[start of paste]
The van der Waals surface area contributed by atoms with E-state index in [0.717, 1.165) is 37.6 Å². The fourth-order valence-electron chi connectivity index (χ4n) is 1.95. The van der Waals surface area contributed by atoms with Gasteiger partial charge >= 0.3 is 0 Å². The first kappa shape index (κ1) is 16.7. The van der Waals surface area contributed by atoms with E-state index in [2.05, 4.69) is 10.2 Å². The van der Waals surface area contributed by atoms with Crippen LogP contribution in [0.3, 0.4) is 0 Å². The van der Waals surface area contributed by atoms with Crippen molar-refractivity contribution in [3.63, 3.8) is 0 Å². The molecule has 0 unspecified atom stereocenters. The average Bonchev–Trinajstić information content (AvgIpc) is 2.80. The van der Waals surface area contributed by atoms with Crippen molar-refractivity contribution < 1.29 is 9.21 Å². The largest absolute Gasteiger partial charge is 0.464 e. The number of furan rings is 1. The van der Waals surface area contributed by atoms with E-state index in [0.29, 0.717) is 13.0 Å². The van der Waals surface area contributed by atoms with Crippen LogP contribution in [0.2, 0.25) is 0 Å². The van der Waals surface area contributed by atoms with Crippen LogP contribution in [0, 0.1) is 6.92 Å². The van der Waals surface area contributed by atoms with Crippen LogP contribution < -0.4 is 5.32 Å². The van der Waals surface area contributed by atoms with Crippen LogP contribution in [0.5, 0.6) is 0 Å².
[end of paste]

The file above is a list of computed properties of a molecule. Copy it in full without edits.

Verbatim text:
The van der Waals surface area contributed by atoms with E-state index in [0.717, 1.165) is 37.6 Å². The fourth-order valence-electron chi connectivity index (χ4n) is 1.95. The van der Waals surface area contributed by atoms with Gasteiger partial charge >= 0.3 is 0 Å². The first kappa shape index (κ1) is 16.7. The van der Waals surface area contributed by atoms with E-state index in [2.05, 4.69) is 10.2 Å². The van der Waals surface area contributed by atoms with Crippen LogP contribution in [0.3, 0.4) is 0 Å². The van der Waals surface area contributed by atoms with Crippen molar-refractivity contribution in [3.63, 3.8) is 0 Å². The molecule has 0 unspecified atom stereocenters. The average Bonchev–Trinajstić information content (AvgIpc) is 2.80. The van der Waals surface area contributed by atoms with Crippen molar-refractivity contribution < 1.29 is 9.21 Å². The largest absolute Gasteiger partial charge is 0.464 e. The number of furan rings is 1. The van der Waals surface area contributed by atoms with E-state index in [0.29, 0.717) is 13.0 Å². The van der Waals surface area contributed by atoms with Crippen LogP contribution in [0.2, 0.25) is 0 Å². The van der Waals surface area contributed by atoms with Crippen LogP contribution in [0, 0.1) is 6.92 Å². The van der Waals surface area contributed by atoms with Crippen LogP contribution < -0.4 is 5.32 Å². The van der Waals surface area contributed by atoms with Crippen LogP contribution in [0.5, 0.6) is 0 Å².